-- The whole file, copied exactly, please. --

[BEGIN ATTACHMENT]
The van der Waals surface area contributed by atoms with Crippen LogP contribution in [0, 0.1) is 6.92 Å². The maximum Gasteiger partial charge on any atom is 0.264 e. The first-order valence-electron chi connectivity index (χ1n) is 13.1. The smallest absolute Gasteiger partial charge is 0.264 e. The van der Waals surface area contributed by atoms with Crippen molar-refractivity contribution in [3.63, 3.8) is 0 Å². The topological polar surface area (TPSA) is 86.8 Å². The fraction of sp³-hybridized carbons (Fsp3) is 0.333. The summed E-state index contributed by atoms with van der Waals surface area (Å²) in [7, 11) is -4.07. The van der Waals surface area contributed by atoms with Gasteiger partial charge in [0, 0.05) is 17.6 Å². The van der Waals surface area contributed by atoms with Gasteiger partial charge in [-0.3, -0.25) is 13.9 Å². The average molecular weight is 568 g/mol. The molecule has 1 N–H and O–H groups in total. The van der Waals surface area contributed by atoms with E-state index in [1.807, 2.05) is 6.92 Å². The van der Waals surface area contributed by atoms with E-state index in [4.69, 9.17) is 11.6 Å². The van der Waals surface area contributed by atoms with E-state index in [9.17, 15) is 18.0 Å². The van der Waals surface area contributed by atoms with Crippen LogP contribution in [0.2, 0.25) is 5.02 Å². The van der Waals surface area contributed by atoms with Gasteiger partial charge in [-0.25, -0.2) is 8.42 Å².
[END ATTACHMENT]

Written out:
The van der Waals surface area contributed by atoms with Crippen LogP contribution in [0, 0.1) is 6.92 Å². The maximum Gasteiger partial charge on any atom is 0.264 e. The first-order valence-electron chi connectivity index (χ1n) is 13.1. The smallest absolute Gasteiger partial charge is 0.264 e. The van der Waals surface area contributed by atoms with Crippen molar-refractivity contribution in [3.63, 3.8) is 0 Å². The topological polar surface area (TPSA) is 86.8 Å². The fraction of sp³-hybridized carbons (Fsp3) is 0.333. The summed E-state index contributed by atoms with van der Waals surface area (Å²) in [7, 11) is -4.07. The van der Waals surface area contributed by atoms with Gasteiger partial charge in [0, 0.05) is 17.6 Å². The van der Waals surface area contributed by atoms with Gasteiger partial charge in [-0.3, -0.25) is 13.9 Å². The average molecular weight is 568 g/mol. The molecule has 1 N–H and O–H groups in total. The van der Waals surface area contributed by atoms with E-state index in [1.807, 2.05) is 6.92 Å². The van der Waals surface area contributed by atoms with E-state index in [4.69, 9.17) is 11.6 Å². The van der Waals surface area contributed by atoms with E-state index in [9.17, 15) is 18.0 Å². The van der Waals surface area contributed by atoms with Crippen LogP contribution in [0.2, 0.25) is 5.02 Å². The van der Waals surface area contributed by atoms with Gasteiger partial charge in [-0.25, -0.2) is 8.42 Å².